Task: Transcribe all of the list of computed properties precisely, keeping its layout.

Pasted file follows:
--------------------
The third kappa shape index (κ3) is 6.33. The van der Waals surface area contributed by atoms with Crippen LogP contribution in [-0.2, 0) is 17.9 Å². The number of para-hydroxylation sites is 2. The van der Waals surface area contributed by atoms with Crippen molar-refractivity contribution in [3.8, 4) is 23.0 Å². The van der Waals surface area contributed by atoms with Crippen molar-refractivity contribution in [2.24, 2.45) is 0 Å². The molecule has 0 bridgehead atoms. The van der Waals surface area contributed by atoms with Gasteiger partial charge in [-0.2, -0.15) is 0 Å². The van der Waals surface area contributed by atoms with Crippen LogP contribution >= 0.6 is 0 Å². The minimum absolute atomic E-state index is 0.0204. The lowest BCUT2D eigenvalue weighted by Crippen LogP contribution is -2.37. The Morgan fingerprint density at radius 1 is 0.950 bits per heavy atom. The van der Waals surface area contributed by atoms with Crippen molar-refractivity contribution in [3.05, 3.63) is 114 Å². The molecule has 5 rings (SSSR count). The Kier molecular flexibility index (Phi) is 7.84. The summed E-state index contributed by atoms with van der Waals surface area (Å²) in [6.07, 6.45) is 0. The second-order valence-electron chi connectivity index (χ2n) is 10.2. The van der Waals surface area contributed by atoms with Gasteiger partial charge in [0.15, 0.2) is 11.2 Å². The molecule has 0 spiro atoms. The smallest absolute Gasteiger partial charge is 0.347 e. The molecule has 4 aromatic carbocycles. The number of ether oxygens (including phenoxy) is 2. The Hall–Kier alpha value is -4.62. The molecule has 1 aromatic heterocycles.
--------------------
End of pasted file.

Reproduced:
The third kappa shape index (κ3) is 6.33. The van der Waals surface area contributed by atoms with Crippen LogP contribution in [-0.2, 0) is 17.9 Å². The number of para-hydroxylation sites is 2. The van der Waals surface area contributed by atoms with Crippen molar-refractivity contribution in [3.8, 4) is 23.0 Å². The van der Waals surface area contributed by atoms with Crippen molar-refractivity contribution in [2.24, 2.45) is 0 Å². The molecule has 0 bridgehead atoms. The van der Waals surface area contributed by atoms with Gasteiger partial charge in [-0.2, -0.15) is 0 Å². The van der Waals surface area contributed by atoms with Crippen LogP contribution >= 0.6 is 0 Å². The minimum absolute atomic E-state index is 0.0204. The lowest BCUT2D eigenvalue weighted by Crippen LogP contribution is -2.37. The Morgan fingerprint density at radius 1 is 0.950 bits per heavy atom. The van der Waals surface area contributed by atoms with Crippen molar-refractivity contribution in [3.05, 3.63) is 114 Å². The molecule has 5 rings (SSSR count). The Kier molecular flexibility index (Phi) is 7.84. The summed E-state index contributed by atoms with van der Waals surface area (Å²) in [6.07, 6.45) is 0. The second-order valence-electron chi connectivity index (χ2n) is 10.2. The van der Waals surface area contributed by atoms with Gasteiger partial charge in [0.15, 0.2) is 11.2 Å². The molecule has 0 spiro atoms. The smallest absolute Gasteiger partial charge is 0.347 e. The molecule has 4 aromatic carbocycles. The number of ether oxygens (including phenoxy) is 2. The Hall–Kier alpha value is -4.62. The molecule has 1 aromatic heterocycles.